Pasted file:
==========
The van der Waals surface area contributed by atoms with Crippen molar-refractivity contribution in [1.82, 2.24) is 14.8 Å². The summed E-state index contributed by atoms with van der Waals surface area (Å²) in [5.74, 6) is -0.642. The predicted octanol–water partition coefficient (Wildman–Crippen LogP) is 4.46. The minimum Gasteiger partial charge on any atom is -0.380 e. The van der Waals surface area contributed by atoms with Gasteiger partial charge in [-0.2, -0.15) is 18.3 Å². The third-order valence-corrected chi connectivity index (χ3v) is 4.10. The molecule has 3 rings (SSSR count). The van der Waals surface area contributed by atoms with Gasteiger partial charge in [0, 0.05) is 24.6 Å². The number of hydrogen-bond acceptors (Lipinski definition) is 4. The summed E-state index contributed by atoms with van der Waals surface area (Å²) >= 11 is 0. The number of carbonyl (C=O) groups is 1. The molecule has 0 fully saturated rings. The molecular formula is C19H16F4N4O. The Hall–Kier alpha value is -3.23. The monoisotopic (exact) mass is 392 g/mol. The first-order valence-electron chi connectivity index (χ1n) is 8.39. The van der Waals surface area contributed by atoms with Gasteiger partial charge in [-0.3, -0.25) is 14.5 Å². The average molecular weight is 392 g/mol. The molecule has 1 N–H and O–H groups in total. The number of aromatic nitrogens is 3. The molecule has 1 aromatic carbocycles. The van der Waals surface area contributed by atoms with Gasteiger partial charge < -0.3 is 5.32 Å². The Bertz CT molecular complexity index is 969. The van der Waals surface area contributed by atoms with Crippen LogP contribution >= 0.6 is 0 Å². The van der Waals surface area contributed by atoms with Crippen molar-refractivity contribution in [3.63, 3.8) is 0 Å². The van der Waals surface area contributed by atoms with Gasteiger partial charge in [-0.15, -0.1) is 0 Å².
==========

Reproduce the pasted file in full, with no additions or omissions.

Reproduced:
The van der Waals surface area contributed by atoms with Crippen molar-refractivity contribution in [1.82, 2.24) is 14.8 Å². The summed E-state index contributed by atoms with van der Waals surface area (Å²) in [5.74, 6) is -0.642. The predicted octanol–water partition coefficient (Wildman–Crippen LogP) is 4.46. The minimum Gasteiger partial charge on any atom is -0.380 e. The van der Waals surface area contributed by atoms with Gasteiger partial charge in [-0.2, -0.15) is 18.3 Å². The third-order valence-corrected chi connectivity index (χ3v) is 4.10. The molecule has 3 rings (SSSR count). The van der Waals surface area contributed by atoms with Gasteiger partial charge in [0, 0.05) is 24.6 Å². The number of hydrogen-bond acceptors (Lipinski definition) is 4. The summed E-state index contributed by atoms with van der Waals surface area (Å²) >= 11 is 0. The number of carbonyl (C=O) groups is 1. The molecule has 0 fully saturated rings. The molecular formula is C19H16F4N4O. The Hall–Kier alpha value is -3.23. The monoisotopic (exact) mass is 392 g/mol. The first-order valence-electron chi connectivity index (χ1n) is 8.39. The van der Waals surface area contributed by atoms with Gasteiger partial charge in [-0.3, -0.25) is 14.5 Å². The average molecular weight is 392 g/mol. The molecule has 1 N–H and O–H groups in total. The number of aromatic nitrogens is 3. The molecule has 1 aromatic carbocycles. The van der Waals surface area contributed by atoms with Gasteiger partial charge < -0.3 is 5.32 Å². The Bertz CT molecular complexity index is 969. The van der Waals surface area contributed by atoms with Crippen LogP contribution >= 0.6 is 0 Å². The van der Waals surface area contributed by atoms with Crippen molar-refractivity contribution in [3.63, 3.8) is 0 Å². The van der Waals surface area contributed by atoms with Gasteiger partial charge in [-0.15, -0.1) is 0 Å².